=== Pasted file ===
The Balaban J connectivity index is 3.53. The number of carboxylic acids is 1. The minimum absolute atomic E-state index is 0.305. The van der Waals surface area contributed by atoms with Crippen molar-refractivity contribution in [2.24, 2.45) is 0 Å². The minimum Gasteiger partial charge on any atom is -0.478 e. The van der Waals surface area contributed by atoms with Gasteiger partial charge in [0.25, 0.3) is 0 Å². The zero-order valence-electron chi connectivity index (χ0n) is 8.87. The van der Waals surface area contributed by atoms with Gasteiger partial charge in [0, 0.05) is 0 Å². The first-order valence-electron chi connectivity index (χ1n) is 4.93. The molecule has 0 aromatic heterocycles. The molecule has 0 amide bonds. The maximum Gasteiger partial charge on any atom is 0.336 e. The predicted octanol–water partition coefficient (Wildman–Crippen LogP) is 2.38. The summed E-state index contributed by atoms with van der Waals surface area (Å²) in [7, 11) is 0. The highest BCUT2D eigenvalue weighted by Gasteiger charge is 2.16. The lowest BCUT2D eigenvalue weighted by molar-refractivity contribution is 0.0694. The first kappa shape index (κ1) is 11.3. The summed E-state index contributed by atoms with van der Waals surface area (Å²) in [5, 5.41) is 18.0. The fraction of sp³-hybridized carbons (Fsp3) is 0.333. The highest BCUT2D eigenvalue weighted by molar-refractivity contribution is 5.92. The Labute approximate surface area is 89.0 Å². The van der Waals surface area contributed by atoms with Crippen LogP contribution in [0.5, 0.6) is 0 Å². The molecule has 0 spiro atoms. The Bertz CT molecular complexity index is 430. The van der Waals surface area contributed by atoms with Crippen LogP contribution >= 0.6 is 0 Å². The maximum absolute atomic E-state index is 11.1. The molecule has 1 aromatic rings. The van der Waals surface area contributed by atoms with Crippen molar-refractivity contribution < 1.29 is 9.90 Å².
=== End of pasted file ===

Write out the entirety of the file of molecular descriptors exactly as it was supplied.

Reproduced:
The Balaban J connectivity index is 3.53. The number of carboxylic acids is 1. The minimum absolute atomic E-state index is 0.305. The van der Waals surface area contributed by atoms with Crippen molar-refractivity contribution in [2.24, 2.45) is 0 Å². The minimum Gasteiger partial charge on any atom is -0.478 e. The van der Waals surface area contributed by atoms with Gasteiger partial charge in [0.25, 0.3) is 0 Å². The zero-order valence-electron chi connectivity index (χ0n) is 8.87. The van der Waals surface area contributed by atoms with Gasteiger partial charge in [0, 0.05) is 0 Å². The first-order valence-electron chi connectivity index (χ1n) is 4.93. The molecule has 0 aromatic heterocycles. The molecule has 0 amide bonds. The maximum Gasteiger partial charge on any atom is 0.336 e. The predicted octanol–water partition coefficient (Wildman–Crippen LogP) is 2.38. The summed E-state index contributed by atoms with van der Waals surface area (Å²) in [7, 11) is 0. The highest BCUT2D eigenvalue weighted by Gasteiger charge is 2.16. The lowest BCUT2D eigenvalue weighted by molar-refractivity contribution is 0.0694. The first kappa shape index (κ1) is 11.3. The summed E-state index contributed by atoms with van der Waals surface area (Å²) in [5, 5.41) is 18.0. The fraction of sp³-hybridized carbons (Fsp3) is 0.333. The highest BCUT2D eigenvalue weighted by molar-refractivity contribution is 5.92. The Labute approximate surface area is 89.0 Å². The van der Waals surface area contributed by atoms with Crippen LogP contribution in [0.5, 0.6) is 0 Å². The molecule has 0 spiro atoms. The Bertz CT molecular complexity index is 430. The van der Waals surface area contributed by atoms with Crippen LogP contribution >= 0.6 is 0 Å². The maximum absolute atomic E-state index is 11.1. The molecule has 1 aromatic rings. The van der Waals surface area contributed by atoms with Crippen molar-refractivity contribution < 1.29 is 9.90 Å².